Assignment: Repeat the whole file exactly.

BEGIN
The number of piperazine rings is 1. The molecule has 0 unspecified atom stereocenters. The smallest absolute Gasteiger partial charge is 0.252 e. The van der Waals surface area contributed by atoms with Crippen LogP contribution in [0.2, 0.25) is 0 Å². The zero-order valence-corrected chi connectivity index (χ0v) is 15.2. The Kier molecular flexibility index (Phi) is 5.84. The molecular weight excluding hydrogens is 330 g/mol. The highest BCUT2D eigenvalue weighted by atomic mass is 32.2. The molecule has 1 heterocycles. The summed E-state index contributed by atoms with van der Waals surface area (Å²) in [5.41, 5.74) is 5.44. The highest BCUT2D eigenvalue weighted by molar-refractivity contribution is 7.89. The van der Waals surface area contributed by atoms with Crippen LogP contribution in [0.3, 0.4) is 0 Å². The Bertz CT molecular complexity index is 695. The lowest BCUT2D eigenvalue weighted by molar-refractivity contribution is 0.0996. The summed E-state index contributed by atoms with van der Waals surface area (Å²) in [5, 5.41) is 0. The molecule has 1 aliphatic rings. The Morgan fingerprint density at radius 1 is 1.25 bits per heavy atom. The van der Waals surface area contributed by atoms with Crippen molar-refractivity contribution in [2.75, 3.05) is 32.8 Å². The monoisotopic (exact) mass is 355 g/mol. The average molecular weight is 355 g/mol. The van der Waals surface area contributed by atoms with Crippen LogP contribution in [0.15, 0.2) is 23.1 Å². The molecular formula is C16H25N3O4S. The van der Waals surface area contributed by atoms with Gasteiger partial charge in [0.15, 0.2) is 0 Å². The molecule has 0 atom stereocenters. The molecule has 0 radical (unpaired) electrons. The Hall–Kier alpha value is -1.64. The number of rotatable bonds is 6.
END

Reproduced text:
The number of piperazine rings is 1. The molecule has 0 unspecified atom stereocenters. The smallest absolute Gasteiger partial charge is 0.252 e. The van der Waals surface area contributed by atoms with Crippen LogP contribution in [0.2, 0.25) is 0 Å². The zero-order valence-corrected chi connectivity index (χ0v) is 15.2. The Kier molecular flexibility index (Phi) is 5.84. The molecular weight excluding hydrogens is 330 g/mol. The highest BCUT2D eigenvalue weighted by atomic mass is 32.2. The molecule has 1 heterocycles. The summed E-state index contributed by atoms with van der Waals surface area (Å²) in [5.41, 5.74) is 5.44. The highest BCUT2D eigenvalue weighted by molar-refractivity contribution is 7.89. The van der Waals surface area contributed by atoms with Crippen LogP contribution in [0.3, 0.4) is 0 Å². The Bertz CT molecular complexity index is 695. The lowest BCUT2D eigenvalue weighted by molar-refractivity contribution is 0.0996. The summed E-state index contributed by atoms with van der Waals surface area (Å²) in [5, 5.41) is 0. The molecule has 1 aliphatic rings. The Morgan fingerprint density at radius 1 is 1.25 bits per heavy atom. The van der Waals surface area contributed by atoms with Crippen molar-refractivity contribution in [2.75, 3.05) is 32.8 Å². The monoisotopic (exact) mass is 355 g/mol. The average molecular weight is 355 g/mol. The van der Waals surface area contributed by atoms with Crippen LogP contribution in [0.15, 0.2) is 23.1 Å². The molecular formula is C16H25N3O4S. The van der Waals surface area contributed by atoms with Gasteiger partial charge in [0.15, 0.2) is 0 Å². The molecule has 0 atom stereocenters. The molecule has 0 radical (unpaired) electrons. The Hall–Kier alpha value is -1.64. The number of rotatable bonds is 6.